'A Hero', 'Mass', 'Nobody': The movies to stream this weekend

·4-min read
Mass, A Hero, and Nobody are all new to streaming this week (Sky/Prime Video/Universal Pictures)
Mass, A Hero, and Nobody are all new to streaming this week (Sky/Prime Video/Universal Pictures)

This week, master dramatist Asghar Farhadi releases his latest film A Hero on Prime, while Cabin in the Woods star Fran Kranz makes a powerful directorial debut with Mass on Sky Cinema.

Meanwhile, Netflix drops multiple fun, schlocky action flicks with Nobody and Monster Hunter.

Please note that a subscription may be required to watch.

Pick of the week: A Hero - Prime Video

Asghar Farhadi's A Hero (Prime Video)
Asghar Farhadi's A Hero (Prime Video)

From writer-director Asghar Farhadi, the filmmaker behind the Oscar-winning A Separation, comes A Hero: an intimately staged drama of a seemingly small incident spiralling beyond his protagonist’s control. Set in the Iranian city of Shiraz, the film follows Rahim — a captivating Amir Jadidi. Stuck in debtors prison because of money still owed, Rahim is released on two days' leave at the movie’s beginning, returning home to spend time with his family, including his young son, borne from a previous marriage.

Read more: Everything new on Prime Video in January

When Rahim’s girlfriend finds a handbag in the street containing gold coins, the two try and sell it to pay off Rahim’s debts - when they realise it won’t be enough, they set a plan in motion to find the owner, and engineer positive PR for his seeming act of pure benevolence.

Farhadi’s scripting only gets more complicated from there, as it interrogates the cruelty of Iran’s prison system, the moral ambiguity of his protagonist’s decisions reflecting back on the media circuses that quickly arise in circumstances such as his. But Farhadi doesn’t moralise over Rahim’s circumstances itself. Though pessimistic about the institutions of his country he’s sympathetic to his struggling characters.

Also on Prime Video: My Son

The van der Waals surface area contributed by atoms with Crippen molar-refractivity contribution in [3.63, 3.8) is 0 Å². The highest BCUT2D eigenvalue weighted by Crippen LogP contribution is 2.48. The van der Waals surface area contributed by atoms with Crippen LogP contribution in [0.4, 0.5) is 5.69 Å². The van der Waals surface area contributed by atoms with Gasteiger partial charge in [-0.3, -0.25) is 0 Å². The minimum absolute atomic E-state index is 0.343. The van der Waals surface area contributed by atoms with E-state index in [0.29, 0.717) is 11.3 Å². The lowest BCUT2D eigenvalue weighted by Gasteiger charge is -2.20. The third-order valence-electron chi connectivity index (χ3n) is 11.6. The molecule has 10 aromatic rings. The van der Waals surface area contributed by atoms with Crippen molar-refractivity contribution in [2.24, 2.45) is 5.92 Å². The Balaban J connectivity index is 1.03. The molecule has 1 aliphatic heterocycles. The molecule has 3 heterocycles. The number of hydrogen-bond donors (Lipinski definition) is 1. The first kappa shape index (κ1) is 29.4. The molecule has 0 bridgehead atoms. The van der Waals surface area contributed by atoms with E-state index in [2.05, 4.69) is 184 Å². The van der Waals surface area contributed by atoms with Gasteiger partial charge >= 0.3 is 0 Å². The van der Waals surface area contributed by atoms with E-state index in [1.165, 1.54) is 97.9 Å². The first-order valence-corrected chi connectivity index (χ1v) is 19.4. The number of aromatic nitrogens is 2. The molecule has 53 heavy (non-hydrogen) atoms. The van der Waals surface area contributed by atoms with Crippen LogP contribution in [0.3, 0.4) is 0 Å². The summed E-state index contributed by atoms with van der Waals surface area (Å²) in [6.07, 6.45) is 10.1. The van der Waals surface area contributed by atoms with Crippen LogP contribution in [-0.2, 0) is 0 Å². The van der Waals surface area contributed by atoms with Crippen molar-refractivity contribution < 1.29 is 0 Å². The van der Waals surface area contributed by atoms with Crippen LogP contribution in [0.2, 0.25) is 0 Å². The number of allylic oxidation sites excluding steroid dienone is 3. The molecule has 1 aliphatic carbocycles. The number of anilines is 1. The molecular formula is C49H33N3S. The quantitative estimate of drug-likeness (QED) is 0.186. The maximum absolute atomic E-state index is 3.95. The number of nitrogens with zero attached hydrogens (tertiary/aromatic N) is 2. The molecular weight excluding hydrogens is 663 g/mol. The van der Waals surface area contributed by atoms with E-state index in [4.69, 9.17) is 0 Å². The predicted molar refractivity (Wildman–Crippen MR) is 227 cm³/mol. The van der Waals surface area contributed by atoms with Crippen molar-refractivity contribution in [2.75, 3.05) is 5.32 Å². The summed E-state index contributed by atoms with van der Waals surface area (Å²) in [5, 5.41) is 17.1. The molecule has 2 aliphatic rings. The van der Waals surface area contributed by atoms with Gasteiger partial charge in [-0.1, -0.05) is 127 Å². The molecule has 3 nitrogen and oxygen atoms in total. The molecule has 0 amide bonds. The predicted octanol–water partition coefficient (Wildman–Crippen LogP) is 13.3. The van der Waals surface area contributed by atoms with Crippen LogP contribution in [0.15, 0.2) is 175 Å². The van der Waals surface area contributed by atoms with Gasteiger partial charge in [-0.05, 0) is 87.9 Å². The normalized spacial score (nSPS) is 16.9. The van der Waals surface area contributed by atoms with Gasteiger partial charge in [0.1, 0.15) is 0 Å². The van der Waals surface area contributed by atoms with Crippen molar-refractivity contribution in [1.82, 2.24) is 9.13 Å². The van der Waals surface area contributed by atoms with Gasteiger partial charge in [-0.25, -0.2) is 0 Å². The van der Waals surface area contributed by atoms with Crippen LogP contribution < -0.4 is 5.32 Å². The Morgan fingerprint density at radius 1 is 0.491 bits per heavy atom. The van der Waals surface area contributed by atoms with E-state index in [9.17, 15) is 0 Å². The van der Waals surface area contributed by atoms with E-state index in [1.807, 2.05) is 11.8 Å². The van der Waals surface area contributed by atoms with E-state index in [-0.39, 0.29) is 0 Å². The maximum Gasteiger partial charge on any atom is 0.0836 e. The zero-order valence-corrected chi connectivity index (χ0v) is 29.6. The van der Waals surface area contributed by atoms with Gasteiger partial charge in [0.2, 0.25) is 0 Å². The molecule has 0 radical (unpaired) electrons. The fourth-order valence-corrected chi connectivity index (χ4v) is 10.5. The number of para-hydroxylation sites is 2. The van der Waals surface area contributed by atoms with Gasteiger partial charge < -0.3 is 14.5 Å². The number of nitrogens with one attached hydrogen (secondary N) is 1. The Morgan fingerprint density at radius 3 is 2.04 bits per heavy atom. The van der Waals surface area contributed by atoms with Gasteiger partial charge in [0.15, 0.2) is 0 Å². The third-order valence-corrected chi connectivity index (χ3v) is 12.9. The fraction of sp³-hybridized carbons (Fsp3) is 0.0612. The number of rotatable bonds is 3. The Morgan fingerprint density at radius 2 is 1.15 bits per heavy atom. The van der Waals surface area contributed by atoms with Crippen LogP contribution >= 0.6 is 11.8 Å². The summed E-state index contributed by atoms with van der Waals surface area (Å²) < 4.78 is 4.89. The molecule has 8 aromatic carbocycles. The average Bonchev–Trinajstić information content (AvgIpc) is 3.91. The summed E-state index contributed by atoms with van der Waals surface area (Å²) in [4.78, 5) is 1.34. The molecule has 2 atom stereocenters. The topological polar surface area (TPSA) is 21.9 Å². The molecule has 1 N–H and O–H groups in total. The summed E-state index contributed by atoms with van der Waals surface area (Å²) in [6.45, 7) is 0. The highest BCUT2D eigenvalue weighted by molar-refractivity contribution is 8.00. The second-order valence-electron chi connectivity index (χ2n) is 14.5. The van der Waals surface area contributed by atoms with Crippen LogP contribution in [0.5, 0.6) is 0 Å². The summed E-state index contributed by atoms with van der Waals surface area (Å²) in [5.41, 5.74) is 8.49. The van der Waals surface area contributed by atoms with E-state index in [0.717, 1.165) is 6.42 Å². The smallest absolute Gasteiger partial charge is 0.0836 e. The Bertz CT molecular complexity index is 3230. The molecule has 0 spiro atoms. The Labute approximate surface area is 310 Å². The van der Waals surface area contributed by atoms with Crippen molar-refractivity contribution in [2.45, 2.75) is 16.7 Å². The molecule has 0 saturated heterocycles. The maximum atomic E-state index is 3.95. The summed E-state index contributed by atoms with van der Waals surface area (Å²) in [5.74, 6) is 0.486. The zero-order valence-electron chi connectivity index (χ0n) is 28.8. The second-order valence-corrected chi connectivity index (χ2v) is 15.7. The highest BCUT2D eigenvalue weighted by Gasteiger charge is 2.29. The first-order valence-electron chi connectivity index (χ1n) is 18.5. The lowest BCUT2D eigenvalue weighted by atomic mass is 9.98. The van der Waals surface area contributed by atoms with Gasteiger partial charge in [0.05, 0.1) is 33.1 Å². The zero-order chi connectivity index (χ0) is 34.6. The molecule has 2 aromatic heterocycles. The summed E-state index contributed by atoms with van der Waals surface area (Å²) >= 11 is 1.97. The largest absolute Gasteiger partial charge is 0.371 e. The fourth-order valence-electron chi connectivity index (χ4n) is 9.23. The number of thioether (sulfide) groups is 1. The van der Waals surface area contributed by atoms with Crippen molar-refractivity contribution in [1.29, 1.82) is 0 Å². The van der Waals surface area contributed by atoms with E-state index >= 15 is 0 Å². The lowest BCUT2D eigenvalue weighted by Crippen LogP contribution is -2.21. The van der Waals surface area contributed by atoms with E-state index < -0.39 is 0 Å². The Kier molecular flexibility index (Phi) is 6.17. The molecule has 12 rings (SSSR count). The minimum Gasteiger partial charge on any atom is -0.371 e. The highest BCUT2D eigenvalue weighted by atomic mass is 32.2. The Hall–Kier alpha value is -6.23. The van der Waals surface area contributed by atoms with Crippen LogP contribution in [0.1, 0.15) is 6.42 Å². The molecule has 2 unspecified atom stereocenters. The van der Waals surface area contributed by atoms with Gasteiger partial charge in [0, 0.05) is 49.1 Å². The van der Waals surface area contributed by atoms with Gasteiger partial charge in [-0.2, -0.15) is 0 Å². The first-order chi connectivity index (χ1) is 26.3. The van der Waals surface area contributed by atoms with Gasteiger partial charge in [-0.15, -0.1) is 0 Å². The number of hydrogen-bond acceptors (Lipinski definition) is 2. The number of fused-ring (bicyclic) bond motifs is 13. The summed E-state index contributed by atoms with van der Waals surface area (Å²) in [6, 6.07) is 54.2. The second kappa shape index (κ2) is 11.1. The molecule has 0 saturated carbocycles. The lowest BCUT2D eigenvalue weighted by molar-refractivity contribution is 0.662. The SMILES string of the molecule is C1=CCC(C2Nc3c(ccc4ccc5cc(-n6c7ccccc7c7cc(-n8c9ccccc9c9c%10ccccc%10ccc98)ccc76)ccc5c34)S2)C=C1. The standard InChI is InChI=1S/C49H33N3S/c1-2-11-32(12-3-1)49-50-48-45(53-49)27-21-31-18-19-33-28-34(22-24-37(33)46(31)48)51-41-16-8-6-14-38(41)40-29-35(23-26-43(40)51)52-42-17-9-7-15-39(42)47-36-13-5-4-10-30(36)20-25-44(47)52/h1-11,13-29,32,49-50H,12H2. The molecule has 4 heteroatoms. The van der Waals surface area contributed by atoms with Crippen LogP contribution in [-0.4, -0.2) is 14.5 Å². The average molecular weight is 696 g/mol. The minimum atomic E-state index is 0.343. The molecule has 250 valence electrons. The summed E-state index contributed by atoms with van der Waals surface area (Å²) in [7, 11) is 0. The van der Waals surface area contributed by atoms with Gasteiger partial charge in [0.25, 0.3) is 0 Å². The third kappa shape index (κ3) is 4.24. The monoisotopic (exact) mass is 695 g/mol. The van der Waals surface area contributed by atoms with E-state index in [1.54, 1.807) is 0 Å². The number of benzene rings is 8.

Mass - NOW with a Sky Cinema Membership

Years after an unspeakable tragedy, two sets of parents (Reed Birney & Ann Dowd, Jason Isaacs & Martha Plimpton) agree to talk privately in an attempt to move forward. (Sky Cinema)
Years after an unspeakable tragedy, two sets of parents (Reed Birney & Ann Dowd, Jason Isaacs & Martha Plimpton) agree to talk privately in an attempt to move forward. (Sky Cinema)

For the feature film debut of Fran Kranz, on its face, Mass doesn’t feel wholly ‘cinematic’, restrained to a single-room location, focused on a long conversation taking place in real time. But the sense of intimacy and vulnerability that the Cabin in the Woods star finds behind the camera wholly justifies its taking place in this medium. It never feels like theatre or a simple reading, even with that commitment to an unflashy setting and various expository monologues.

Watch a clip from Mass

Taking place years after a tragic shooting, the parents of both the victim and the perpetrator meet face-to-face to have a difficult conversation, a heartbreaking study of the differing kinds of grief that follow in the wake of the mass shooting events that have long been identified as a kind of American epidemic in itself.

Read more: Everything new on NOW in January

It’s tricky filmmaking that, despite a perhaps overly decompressed running time, packs a hell of a punch regardless.

Nobody - NOW with a Sky Cinema Membership

Bob Odenkirk as Hutch Mansell in Nobody, directed by Ilya Naishuller. (Universal Pictures)
Bob Odenkirk as Hutch Mansell in Nobody, directed by Ilya Naishuller. (Universal Pictures)

In the years since John Wick, the franchise has received the honour of being the latest film to inspire a new trend of copycats, much like the “Die Hard in a stadium/plane/school/etc” school of filmmaking of the 90s. This particular John Wick clone gains credibility from being co-written by Derek Kolstad, who penned much of the Wick series, but distinguishes itself through the direction of Ilya Naishuller, perhaps best known for his first person actioner Hardcore Henry.

Watch a trailer for Nobody

Nobody is far more messy and morally dubious than even the John Wick films, its character motivated by a sort of malaise and midlife crisis rather than righteous vengeance. Bob Odenkirk plays suburban dad Hutch Mansell, feeling emasculated after leaving his job as a CIA hitman behind for a quieter and apparently less fulfilling life. So two robbers breaking into his house is the perfect catalyst for Hutch’s long-simmering fury, perhaps most strikingly realised by Naishuller in a savage fight aboard a moving bus.

Also on Sky Cinema: Pig

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